With Amazon's highly anticipated tablet set to debut on Wednesday, we've decided to round up what we know, or think we know, about the new device.
First, it will have a seven-inch screen. Although the tablet is being designed to compete directly with Apple's iPad, the new Amazon tablet will be closer in size to its traditional Kindle models than the iPad. Some rumors have stated that Amazon plans to release a 10-inch tablet as well, although that larger version is likely to come out next year.
Second, it will be inexpensive. The HP Touchpad's posthumous success has shown there's a very big market for people who want tablets but who don't want to fork out $500 for an iPad. Amazon is apparently determined to meet this demand by pricing its new tablet aggressively lower than the iPad, with some reports pegging its price as low as $171 or as high as $250. Either way, it will provide a cheap alternative for people who want a high-profile tablet.
Third, it will make Android its own. Tech Crunch's M.G. Siegler has played around with Amazon's tablet and he says that it has taken the Android operating system and made it wholly its own by preloading its own services and applications instead of Google's. Among other key features are the Amazon Android Appstore, the Kindle e-reader app, the Amazon Cloud Player for music and the Instant Video player for movies. So while device manufacturers such as Samsung and Motorola have been happy to use Google's native apps as defaults for its devices, Amazon is largely striking out on its own and making its tablet an Amazon experience instead of a Google experience.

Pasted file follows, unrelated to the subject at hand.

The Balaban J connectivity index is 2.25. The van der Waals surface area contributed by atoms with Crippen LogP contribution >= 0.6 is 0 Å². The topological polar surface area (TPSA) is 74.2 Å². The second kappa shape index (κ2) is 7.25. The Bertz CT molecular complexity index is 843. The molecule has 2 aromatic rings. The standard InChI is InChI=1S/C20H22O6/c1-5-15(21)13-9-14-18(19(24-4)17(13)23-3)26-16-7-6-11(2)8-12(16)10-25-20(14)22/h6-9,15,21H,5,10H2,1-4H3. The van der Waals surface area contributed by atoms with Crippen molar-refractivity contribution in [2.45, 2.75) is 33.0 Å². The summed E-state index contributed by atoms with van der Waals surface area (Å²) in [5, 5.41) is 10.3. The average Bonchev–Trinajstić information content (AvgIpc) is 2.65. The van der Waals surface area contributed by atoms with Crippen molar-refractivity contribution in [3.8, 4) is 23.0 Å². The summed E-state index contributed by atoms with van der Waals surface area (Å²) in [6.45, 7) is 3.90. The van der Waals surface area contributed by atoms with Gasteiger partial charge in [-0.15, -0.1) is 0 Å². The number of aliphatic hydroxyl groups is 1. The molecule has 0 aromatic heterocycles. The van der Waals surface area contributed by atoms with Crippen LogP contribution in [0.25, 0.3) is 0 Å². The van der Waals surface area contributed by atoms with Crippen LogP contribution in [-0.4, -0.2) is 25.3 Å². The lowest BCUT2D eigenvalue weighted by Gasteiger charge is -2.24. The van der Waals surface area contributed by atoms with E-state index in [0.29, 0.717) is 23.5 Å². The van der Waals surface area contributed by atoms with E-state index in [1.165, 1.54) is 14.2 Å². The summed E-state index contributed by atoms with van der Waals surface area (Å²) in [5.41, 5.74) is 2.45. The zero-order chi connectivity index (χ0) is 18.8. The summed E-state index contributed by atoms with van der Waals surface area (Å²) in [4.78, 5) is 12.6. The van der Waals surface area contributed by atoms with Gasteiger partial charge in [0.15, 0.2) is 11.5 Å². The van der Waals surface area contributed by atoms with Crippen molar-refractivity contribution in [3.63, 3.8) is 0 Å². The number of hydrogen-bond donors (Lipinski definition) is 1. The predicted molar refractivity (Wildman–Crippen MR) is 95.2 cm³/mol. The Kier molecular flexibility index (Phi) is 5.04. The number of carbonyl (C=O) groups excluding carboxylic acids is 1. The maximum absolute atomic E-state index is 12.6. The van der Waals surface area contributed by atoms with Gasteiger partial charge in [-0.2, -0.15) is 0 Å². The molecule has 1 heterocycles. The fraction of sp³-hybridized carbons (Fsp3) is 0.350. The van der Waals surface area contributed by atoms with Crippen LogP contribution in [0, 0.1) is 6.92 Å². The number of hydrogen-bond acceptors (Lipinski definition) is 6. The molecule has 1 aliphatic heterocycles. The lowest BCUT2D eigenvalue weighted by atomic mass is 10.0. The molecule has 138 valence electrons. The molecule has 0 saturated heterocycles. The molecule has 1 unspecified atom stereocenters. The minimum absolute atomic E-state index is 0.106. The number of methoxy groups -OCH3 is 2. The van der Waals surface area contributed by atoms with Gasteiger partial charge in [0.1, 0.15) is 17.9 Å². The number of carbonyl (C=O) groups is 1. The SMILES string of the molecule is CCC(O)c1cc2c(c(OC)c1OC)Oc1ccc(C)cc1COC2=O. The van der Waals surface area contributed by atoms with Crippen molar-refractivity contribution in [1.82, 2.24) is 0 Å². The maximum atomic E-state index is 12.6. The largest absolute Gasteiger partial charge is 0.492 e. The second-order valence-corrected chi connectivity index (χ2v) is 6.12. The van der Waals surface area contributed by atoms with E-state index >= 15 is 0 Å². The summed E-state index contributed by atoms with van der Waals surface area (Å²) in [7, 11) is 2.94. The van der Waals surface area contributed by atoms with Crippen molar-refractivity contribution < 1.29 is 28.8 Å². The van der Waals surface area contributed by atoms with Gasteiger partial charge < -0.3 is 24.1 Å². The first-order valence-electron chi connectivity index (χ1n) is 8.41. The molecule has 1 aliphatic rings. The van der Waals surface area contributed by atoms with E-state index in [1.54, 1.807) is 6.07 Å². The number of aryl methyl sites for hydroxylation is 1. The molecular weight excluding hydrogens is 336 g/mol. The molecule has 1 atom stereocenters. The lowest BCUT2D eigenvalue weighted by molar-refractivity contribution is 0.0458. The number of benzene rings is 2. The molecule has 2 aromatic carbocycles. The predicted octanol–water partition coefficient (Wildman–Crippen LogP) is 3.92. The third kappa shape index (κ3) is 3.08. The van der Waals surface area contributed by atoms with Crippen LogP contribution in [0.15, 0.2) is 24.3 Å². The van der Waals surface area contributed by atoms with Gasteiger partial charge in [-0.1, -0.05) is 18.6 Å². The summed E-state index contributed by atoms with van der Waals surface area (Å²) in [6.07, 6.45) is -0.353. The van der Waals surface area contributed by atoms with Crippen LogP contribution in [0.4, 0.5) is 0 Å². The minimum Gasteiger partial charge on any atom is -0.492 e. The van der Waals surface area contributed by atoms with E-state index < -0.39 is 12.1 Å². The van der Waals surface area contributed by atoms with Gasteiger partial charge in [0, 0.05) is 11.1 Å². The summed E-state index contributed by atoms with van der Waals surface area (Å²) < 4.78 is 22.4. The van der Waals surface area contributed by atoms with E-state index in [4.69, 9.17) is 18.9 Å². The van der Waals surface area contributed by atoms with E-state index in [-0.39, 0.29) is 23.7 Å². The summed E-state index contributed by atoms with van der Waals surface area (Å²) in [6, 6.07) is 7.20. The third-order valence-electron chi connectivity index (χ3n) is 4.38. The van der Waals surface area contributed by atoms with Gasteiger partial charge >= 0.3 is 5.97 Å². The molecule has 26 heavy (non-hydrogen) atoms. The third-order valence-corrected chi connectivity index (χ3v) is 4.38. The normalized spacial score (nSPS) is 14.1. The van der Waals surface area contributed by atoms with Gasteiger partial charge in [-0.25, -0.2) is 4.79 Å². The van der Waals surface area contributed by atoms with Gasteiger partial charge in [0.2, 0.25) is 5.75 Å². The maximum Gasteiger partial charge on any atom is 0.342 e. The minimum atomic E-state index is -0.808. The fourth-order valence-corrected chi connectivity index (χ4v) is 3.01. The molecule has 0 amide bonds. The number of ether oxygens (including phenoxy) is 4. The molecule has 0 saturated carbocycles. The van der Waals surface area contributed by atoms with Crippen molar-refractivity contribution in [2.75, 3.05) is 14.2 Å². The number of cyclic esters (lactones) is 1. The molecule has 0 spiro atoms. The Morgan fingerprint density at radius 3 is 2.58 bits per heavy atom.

Fourth, it will be all about the cloud. Nate Hoffelder of the Digital Reader reports that some code found on one of Amazon's web pages suggests that the new tablet will have cloud storage capabilities on par with the company's Cloud Drive service that launched this past spring. Cloud Drive lets users upload 5GB of data to the cloud for free so it can be safely stored in the cloud and then accessed from any web-connected computer. After the first 5GB, Amazon essentially charges an additional $1 per year for each additional GB with plans that include $20 a year for 20GB, $100 per year for 100GB and so forth.
This is significant, Hoffelder notes, because "you've always been able to upload docs to the Cloud Drive but you couldn't access them from any current Kindle." This is also important from a marketing perspective since cloud storage capabilities will become a staple of the tablet and smartphone experience once Apple starts integrating its own iCloud services into its devices in the near future. Getting ahead of the curve on cloud services could generate some additional buzz for the Amazon tablet.
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